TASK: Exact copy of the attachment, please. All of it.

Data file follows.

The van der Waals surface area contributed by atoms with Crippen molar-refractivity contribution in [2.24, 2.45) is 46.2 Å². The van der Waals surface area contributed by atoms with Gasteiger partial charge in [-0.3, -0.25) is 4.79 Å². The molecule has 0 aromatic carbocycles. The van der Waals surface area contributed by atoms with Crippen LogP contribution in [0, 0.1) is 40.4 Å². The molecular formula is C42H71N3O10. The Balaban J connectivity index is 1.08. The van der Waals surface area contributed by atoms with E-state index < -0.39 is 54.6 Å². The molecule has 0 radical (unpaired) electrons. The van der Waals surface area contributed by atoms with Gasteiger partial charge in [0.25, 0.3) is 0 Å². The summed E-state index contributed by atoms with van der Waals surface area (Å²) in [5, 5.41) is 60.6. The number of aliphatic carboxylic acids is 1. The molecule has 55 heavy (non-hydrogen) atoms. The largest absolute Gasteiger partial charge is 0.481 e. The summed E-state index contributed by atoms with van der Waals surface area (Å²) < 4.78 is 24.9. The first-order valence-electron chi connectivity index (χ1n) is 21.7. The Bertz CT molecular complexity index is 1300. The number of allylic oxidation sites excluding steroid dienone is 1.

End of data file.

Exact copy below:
The van der Waals surface area contributed by atoms with Crippen molar-refractivity contribution in [2.24, 2.45) is 46.2 Å². The van der Waals surface area contributed by atoms with Gasteiger partial charge in [-0.3, -0.25) is 4.79 Å². The molecule has 0 aromatic carbocycles. The van der Waals surface area contributed by atoms with Crippen LogP contribution in [0, 0.1) is 40.4 Å². The molecular formula is C42H71N3O10. The Balaban J connectivity index is 1.08. The van der Waals surface area contributed by atoms with E-state index < -0.39 is 54.6 Å². The molecule has 0 radical (unpaired) electrons. The van der Waals surface area contributed by atoms with Gasteiger partial charge in [0.25, 0.3) is 0 Å². The summed E-state index contributed by atoms with van der Waals surface area (Å²) in [5, 5.41) is 60.6. The number of aliphatic carboxylic acids is 1. The molecule has 55 heavy (non-hydrogen) atoms. The largest absolute Gasteiger partial charge is 0.481 e. The summed E-state index contributed by atoms with van der Waals surface area (Å²) < 4.78 is 24.9. The first-order valence-electron chi connectivity index (χ1n) is 21.7. The Bertz CT molecular complexity index is 1300. The number of allylic oxidation sites excluding steroid dienone is 1.